Charles Dharapak, Associated Press
Paul Clement, attorney for Hobby Lobby and Conestoga Wood, center, stands with attorney David Cortman, right, as they speak to reporters in front of the Supreme Court in Washington, Tuesday, March 25, 2014.

Closely held corporations (such as the family-owned Hobby Lobby) are not required to provide birth control for employees if it goes against sincerely held religious belief, according to Monday’s Supreme Court ruling.

The ruling has met with controversy. Some believe that this is a victory for religious freedom, while others argue that it instead allows employers to force religion on their employees.

"Religious organizations exist to foster the interests of persons subscribing to the same religious faith,” Supreme Court Justice Ruth Bader Ginsburg wrote in the dissent, as quoted by Mother Jones. “Not so of for-profit corporations. Workers who sustain the operations of those corporations commonly are not drawn from one religious community."

The idea is that while a corporation may disagree with the use of contraceptives, its employees should not be forced to adhere to the same standards.

“Freedom of religion explicitly includes not only the freedom to practice one's religion but to be free from the imposition of someone else's religion,” wrote Sally Kohn of The Daily Beast. “The owners of Hobby Lobby and Conestoga Wood cannot be allowed to impose their religious beliefs on their employees.”

As well as imposing religion on workers, many fear that the ruling is a step backwards for women’s rights.

“I disagree with the reasoning as well as the conclusion,” Hillary Clinton told the Atlantic of the Hobby Lobby ruling. “I find it deeply disturbing.”

Clinton compared women’s lack of access to contraceptives to methods adapted by countries around the world without women’s rights. A societal obsession with female bodies, she said, is “a disturbing trend that you see in a lot of societies that are unstable, anti-democratic, and prone to extremism.”

“Many more companies will claim religious beliefs,” she continued, outlining the consequences of the ruling. “Some will be sincere, others maybe not. We’re going to see this one insurable service cut out for many women. This is a really bad, slippery slope.”

Others argue that the company is within its rights, especially as Hobby Lobby does provide “16 of the 20 contraceptives required under the HHS mandate,” according to Dr. Robert Jeffress of Fox News.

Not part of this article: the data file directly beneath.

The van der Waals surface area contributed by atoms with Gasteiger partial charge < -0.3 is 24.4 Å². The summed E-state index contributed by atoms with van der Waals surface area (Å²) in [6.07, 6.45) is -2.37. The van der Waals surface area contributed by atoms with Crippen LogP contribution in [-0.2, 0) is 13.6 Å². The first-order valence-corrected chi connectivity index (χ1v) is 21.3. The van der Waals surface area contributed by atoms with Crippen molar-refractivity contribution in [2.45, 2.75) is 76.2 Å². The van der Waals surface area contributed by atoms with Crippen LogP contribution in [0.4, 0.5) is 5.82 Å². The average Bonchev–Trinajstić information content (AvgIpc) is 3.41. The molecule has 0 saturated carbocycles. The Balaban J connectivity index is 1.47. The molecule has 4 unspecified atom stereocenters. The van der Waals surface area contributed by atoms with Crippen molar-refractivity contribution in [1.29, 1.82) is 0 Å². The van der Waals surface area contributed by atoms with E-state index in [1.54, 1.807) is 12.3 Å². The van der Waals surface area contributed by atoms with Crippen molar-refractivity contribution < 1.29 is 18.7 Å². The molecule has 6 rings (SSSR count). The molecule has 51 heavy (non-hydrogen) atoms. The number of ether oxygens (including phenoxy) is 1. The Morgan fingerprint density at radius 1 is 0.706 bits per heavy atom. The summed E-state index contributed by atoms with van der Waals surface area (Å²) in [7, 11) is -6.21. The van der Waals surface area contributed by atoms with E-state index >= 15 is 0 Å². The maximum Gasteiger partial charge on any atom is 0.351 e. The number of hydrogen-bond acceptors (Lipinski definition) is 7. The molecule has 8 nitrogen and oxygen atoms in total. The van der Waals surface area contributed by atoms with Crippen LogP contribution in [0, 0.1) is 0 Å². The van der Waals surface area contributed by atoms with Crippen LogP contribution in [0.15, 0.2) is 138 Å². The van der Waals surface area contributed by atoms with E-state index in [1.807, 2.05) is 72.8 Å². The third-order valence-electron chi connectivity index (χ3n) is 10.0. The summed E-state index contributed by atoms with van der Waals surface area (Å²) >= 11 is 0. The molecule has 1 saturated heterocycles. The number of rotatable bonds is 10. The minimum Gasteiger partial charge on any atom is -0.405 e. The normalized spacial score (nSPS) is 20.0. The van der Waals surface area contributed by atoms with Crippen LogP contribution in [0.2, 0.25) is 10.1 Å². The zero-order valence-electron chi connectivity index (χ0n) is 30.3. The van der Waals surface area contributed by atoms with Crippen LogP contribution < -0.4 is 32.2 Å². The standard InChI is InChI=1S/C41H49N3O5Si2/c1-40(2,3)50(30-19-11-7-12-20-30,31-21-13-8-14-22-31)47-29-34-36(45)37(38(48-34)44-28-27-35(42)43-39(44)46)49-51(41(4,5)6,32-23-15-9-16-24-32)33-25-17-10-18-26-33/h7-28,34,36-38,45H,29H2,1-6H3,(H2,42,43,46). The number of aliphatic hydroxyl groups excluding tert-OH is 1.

The four contraceptives that the company does not provide are those that prevent an already fertilized egg from developing further, which the company views as an abortion and against its religious views.

“There is no claim that Hobby Lobby has attempted to prevent women from exercising their constitutional right to obtain abortions,” wrote Jeffress. “The company just didn’t want to have to pay for them.”

“The religious persuasion of the owners of Hobby Lobby that abortion is the taking of innocent life is not some fringe belief embraced by a handful of extremists but is a deeply held spiritual conviction of tens of millions of Americans,” Jeffress continued.

“Monday, the Supreme Court reaffirmed the right of those Americans to both hold and live by that conviction.”

“This is a landmark decision for religious freedom,” according to Lori Windham, counsel for Hobby Lobby, quoted by the Becket Fund. “The Supreme Court recognized that Americans do not lose their religious freedom when they run a family business.”

Some have argued that this ruling is designed to protect only Christians, but Windham disagrees.

“This ruling will protect people of all faiths,” she wrote. “The Court’s reasoning was clear, and it should have been clear to the government. You can’t argue there are no alternative means when your agency is busy creating alternative means for other people.”

Others believe that the case is much more delicate than it has been given credit for.

“Among the reasons the United States is so open, so tolerant, and so free is that no person may be restricted or demeaned by government in exercising his or her religion,” wrote Justice Anthony Kennedy, as quoted by the Atlantic. “Yet neither may that same exercise unduly restrict other persons, such as employees, in protecting their own interests, interests the law deems compelling.”

“In other words, nobody gets to be ‘right’ in this case,” translated Emma Green of the Atlantic. “No one's religious beliefs can trample someone else's health needs, and even if the government can't force closely held private companies to pay for contraceptives, these companies can't stop their employees from being on birth control. Hobby Lobby is a balancing act, not a bludgeon.”

Jonathan Rauch of the Brookings Institution agreed that these results are not as definitive as people believe.

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“It’s important to remember that this is the interpretation of the statute—the 1993 Religious Freedom Restoration Act — not the Constitution,” he wrote. “This decision just interprets the statute, which could change. So this is going to open the discussion about what the policy should actually be, and what kind of law Congress should write about it.

“The bottom line is nobody should hyperventilate about this ruling. It’s the beginning of a conversation about where to draw these lines, not the end of a conversation.”

Bethan Owen is a writer for the Deseret News Moneywise and Opinion sections. Twitter: BethanO2